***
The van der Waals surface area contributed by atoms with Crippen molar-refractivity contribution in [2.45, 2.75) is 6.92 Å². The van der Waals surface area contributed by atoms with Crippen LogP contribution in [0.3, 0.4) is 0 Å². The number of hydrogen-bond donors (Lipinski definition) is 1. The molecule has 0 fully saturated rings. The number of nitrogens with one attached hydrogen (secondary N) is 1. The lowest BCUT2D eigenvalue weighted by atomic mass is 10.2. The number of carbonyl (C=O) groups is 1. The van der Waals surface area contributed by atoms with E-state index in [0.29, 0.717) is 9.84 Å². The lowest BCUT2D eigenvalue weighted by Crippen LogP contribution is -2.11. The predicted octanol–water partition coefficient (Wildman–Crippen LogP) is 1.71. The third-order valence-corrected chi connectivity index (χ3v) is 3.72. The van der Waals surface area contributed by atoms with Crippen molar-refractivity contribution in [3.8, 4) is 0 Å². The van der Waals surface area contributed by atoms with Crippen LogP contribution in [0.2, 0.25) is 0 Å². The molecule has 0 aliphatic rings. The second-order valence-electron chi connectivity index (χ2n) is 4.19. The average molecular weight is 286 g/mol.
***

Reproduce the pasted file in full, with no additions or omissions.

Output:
The van der Waals surface area contributed by atoms with Crippen molar-refractivity contribution in [2.45, 2.75) is 6.92 Å². The van der Waals surface area contributed by atoms with Crippen LogP contribution in [0.3, 0.4) is 0 Å². The number of hydrogen-bond donors (Lipinski definition) is 1. The molecule has 0 fully saturated rings. The number of nitrogens with one attached hydrogen (secondary N) is 1. The lowest BCUT2D eigenvalue weighted by atomic mass is 10.2. The number of carbonyl (C=O) groups is 1. The van der Waals surface area contributed by atoms with E-state index in [0.29, 0.717) is 9.84 Å². The lowest BCUT2D eigenvalue weighted by Crippen LogP contribution is -2.11. The predicted octanol–water partition coefficient (Wildman–Crippen LogP) is 1.71. The third-order valence-corrected chi connectivity index (χ3v) is 3.72. The van der Waals surface area contributed by atoms with Crippen molar-refractivity contribution in [3.8, 4) is 0 Å². The van der Waals surface area contributed by atoms with Crippen LogP contribution in [0.2, 0.25) is 0 Å². The molecule has 0 aliphatic rings. The second-order valence-electron chi connectivity index (χ2n) is 4.19. The average molecular weight is 286 g/mol.